Iron Bowl carries BCS title stakes - again
By JOHN ZENOR
AUBURN, Ala. (AP) Alabama's Barrett Jones summed up the Iron Bowl's significance hours before it got really meaningful nationally.
"It's the West, it's all our hopes and dreams, and also, it's Auburn," the Crimson Tide center said after Saturday's early game.
Then it got even bigger. For the fifth straight year, the Iron Bowl features a team squarely in the national title hunt. No. 2 Alabama (10-1, 7-0 Southeastern Conference) almost certainly controls its own fate.
A victory over the Tigers (3-8, 0-7) would put the Tide into the Southeastern Conference championship game against No. 3 Georgia with the winner presumably playing in Miami for the BCS title. All the pieces fell into place hours after Bama's 49-0 victory over struggling FCS team Western Carolina.
Saturday night losses by Oregon and Kansas State ended Alabama's weeklong position on the outside looking in at the BCS chase after a loss to No. 9 Texas A&M. The twin defeats touched off the kind of celebration in Tuscaloosa normally reserved for big victories, with a YouTube video showing fans lining the Strip near campus.
The result is the Iron Bowl has the highest of stakes again, even if it's an apparent mismatch. Alabama won the national title in 2009 and 2011; Auburn in 2010.
Plus, the Tide was No. 1 going into the 2008 Iron Bowl but wound up losing to Florida in the SEC championship game and Utah in the Sugar Bowl.
Auburn is trying to avoid going winless in the SEC since going 0-6 in Doug Barfield's final season in 1980.
The slide has raised speculation about coach Gene Chizik's job security. Auburn President Jay Gogue has said he'll evaluate the program after the season. Tennessee fired Derek Dooley on Sunday and Kentucky's Joker Phillips won't return for next season.
Chizik continued to decline to discuss his status.
"You've asked me that pretty much every week and as I've said before it's very simple for me, we have a game against Alabama and it's the Iron Bowl and that's my No. 1 focus," he said. "I'm not focused on anything else but that."
There's no dodging his team's standing this week. The Tigers were installed as 34-point underdogs on Sunday.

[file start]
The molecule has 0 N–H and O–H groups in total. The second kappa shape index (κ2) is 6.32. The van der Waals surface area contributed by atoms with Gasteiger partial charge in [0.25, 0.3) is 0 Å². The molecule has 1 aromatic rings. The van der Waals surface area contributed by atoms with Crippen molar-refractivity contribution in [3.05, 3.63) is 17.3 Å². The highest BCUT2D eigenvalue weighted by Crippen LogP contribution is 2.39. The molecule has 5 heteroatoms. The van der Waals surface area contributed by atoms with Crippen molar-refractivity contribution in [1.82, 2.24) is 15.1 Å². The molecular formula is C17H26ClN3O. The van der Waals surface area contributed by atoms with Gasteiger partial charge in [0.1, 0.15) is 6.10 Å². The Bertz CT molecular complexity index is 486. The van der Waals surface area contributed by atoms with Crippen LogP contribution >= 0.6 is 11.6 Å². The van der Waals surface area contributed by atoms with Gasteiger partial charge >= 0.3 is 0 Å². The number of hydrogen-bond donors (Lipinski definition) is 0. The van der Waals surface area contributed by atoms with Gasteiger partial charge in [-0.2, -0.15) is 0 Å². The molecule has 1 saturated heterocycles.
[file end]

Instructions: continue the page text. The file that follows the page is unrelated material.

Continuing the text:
"I've been in this game several different times," Chizik said. "The circumstances of this game are certainly different than most of the other times I've played against these guys. Obviously that's out there in terms of you having a chance to knock somebody off, but being the rival that it is, being what the game means and has meant for a lot of years. That's really what we're focusing on."
The Tigers beat FCS Alabama A&M 52-7 on Saturday, improving their mood with a romp over a Southwestern Athletic Conference opponent.
Jones and Tide coach Nick Saban both maintain that Alabama expects a test despite the disparate seasons.
"It doesn't matter what Auburn's record is, who Auburn's coach is, they're always going to be ready," Jones said. "Every time I've played against Auburn, it's been a hard-fought game, no matter what the record is. I know they're going to bring their best, and we have a tough week of preparation."
Added Saban: "You throw everything out the window in terms of records when you play rivalry games."
Or maybe not. The Tide won 42-14 last season over an Auburn team that won eight games. That top-ranked Alabama team in 2008 won 36-0 in what proved to be coach Tommy Tuberville's final game, sending the Tigers to a 5-7 finish.
"Everybody understands what's at hand, that those guys, regardless of whatever they're going through down there are going to come and put up a good fight against us," Tide defensive end Damion Square said. "And we're going to come and play Alabama football."
Updated November 18, 2012